Re: LL vs LR, strengths and weaknesses (Jonathan Eifrig)
Mon, 11 May 1992 22:15:11 GMT

          From comp.compilers

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Newsgroups: comp.compilers
From: (Jonathan Eifrig)
Keywords: LL(1), LR(1), parse
Organization: The Johns Hopkins University CS Department
References: 92-05-059
Date: Mon, 11 May 1992 22:15:11 GMT

Ahhh, here's an interesting topic: LL(k) vs. LR(1). Again, let's not
start a religious conflict, but I think a few words from the other side of
the aisle might be in order. I'll place myself firmly in the LR(1) side,
whereas Terence is clearly of the LL(k) camp: (Terence J Parr) writes:
>Strength is not the end of the story because one rarely wants to merely
>recognize --> we TRANSLATE.

This is a good point. We want don't so much want to recognize a
_language_ so much as generate a parse tree of the input for a particular
grammar. The _grammar_ itself is important; if one has to contort the
"natural" grammar (i.e., the one that matches the semantic grouping) of
language in order to accomodate our parsing scheme, this is a serious dis-
advantage. This is why, for example, we don't just convert our ambiguous
grammars into Chomsky normal form and apply the obvious dynamic
programming parsing scheme. We'll see in a minute that both LL(k) and
LR(1) parsing schemes suffer from this problem.

>Here, LL parsers are the clear winner. A few highlights:
>o LL rules may inherit attributes; i.e. you can pass stuff to them just
> like in a programming language. For example, you can pass a scope to
> your rule that recognizes declarations. Future versions of PCCTS
> will even let you pass productions to rules-->context-sensitive
> parsing.

People often make the mistakes that (1) yacc <=> LALR parsing and
(2) yacc is limited to synthesized attributes. If you think about what is
actually happening during parsing, you will realize that the left-context
of each production is available, albeit in a somewhat disguised form: the
left context of currect production is the contents of the entire parsing
stack. Accessing the left context of a production is no more painful than
accessing the attributes of the rhs of a production. The problem is that
we've been spoiled by yacc's convenient use of the $n constructs.

Considering your example, where expressions are parsed in a
context that containing declarations, we can do the following: Suppose our
grammar is:

exp -> LET decls IN exp | atexp
                                exp -> exp + exp | ....
decls -> ...

Then I can access the attribute of the "decls" by the following:

exp : exp '+' exp1 {$$ = parse_in_context($1,$3,$<decls>-1);

since the stack at the time of the reduction of exp '+' exp -> exp looks

| exp | <attribute of exp> | = "$3"
| '+' | <attribute of '+'> | = "$2"
| exp | <attribute of exp> | = "$1"
| IN | <attribute of IN> | = "$0"
| decls | <attribute of decls> | = "$-1"
| LET | <attribute of LET> | = "$-2"

A "hack" you say? Well, a hack is in the eye of the, er, hacker.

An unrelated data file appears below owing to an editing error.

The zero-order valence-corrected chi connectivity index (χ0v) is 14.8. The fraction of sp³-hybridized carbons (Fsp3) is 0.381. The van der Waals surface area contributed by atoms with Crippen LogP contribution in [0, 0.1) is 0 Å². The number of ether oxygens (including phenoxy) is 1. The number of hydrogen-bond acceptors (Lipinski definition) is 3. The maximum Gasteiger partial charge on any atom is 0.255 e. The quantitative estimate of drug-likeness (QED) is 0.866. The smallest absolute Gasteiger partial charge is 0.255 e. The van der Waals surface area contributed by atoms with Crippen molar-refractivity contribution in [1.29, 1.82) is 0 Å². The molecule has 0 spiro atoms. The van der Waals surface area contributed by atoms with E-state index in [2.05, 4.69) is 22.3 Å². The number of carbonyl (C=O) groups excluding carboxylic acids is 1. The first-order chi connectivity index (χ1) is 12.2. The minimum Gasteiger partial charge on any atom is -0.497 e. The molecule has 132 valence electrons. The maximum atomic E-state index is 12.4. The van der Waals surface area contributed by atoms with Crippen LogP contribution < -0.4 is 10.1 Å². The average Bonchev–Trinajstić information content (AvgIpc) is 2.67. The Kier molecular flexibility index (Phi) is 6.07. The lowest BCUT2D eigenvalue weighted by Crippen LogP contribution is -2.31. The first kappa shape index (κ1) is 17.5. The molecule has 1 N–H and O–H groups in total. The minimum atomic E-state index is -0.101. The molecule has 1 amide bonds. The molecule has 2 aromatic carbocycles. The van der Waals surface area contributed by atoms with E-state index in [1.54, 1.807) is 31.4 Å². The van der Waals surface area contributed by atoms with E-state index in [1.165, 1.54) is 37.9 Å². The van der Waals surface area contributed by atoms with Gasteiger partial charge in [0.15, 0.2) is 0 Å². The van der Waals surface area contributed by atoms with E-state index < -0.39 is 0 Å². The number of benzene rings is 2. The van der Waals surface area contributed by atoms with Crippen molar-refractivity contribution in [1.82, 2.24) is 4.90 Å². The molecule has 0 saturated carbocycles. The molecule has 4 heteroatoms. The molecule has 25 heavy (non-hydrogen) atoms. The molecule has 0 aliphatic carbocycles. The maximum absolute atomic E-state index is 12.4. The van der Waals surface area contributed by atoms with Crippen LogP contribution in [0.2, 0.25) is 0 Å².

Clearly, accessing the synthesized attributes is, by the nature of yacc's
facilities, somewhat easier than accessing the left context. But that is
a feature of yacc, not LR parsing. All I need to do general L-attributed
grammars is an attribute stack, and I would be happy if yacc only allowed
action functions that took a single argument: the top of the attribute
stack. It's possible to write a compiler that uses no variables other
than the attribute stack (along with some locals of action functions).
You keep the symbol table in the attribute stack; this makes exiting
declaration scopes painless.

>The disadvantage really only lies in the fact that you have more constraints
>when writing LL(k) grammars--no left-recursion and no common prefixes of
>tokens >= k tokens in length.

But this is no small restriction! Consider the common expression

E -> E + T | E - T | T
                                T -> T * N | T / N | N
                                N -> (E) | 1 | 2 | ...

This grammar is not LL(k) for any k (since I can pump with the
parentheses.) But this is the natural grammar for this language. Sure, I
can change it to LL(1) by changing the associativity of the operators, but
that produces a parse tree that doesn't reflect the intended semantics of
the language, and will cause me headaches later on.

I don't see any good solution to this, other than LR parsing. How
_do_ you parse expressions in an LL(k) parser? Sure, I can write a parser
that, when trying to consume an E when looking ahead at a "(", recursively
calls itself, but that isn't an LL(k) parser.

>Moral of story: Most languages can be described easily with LL(k);
> the semantic flexibility of LL(k) makes any fancy
> footwork regarding the grammar worth the effort for me.

Moral of _my_ story: Most languages can be described easily with LR(1);
                                    the grammatical flexibility of LR(1) makes any fancy
                                    footwork regarding the semantics worth the effort for me.

:-) :-) :-) :-) :-) :-) :-) :-) :-)

Real moral of the story: Different tools for different people. Finally,
it's important to distinguish between the _tool_ and the _technique_:

BTW, if anyone wants to see a _really_ slick parser and parser-generator
tool, check out the parser in the SML/NJ compiler, generated by ML-yacc.
A very nice piece of code!
Jack Eifrig ( The Johns Hopkins University, C.S. Dept.

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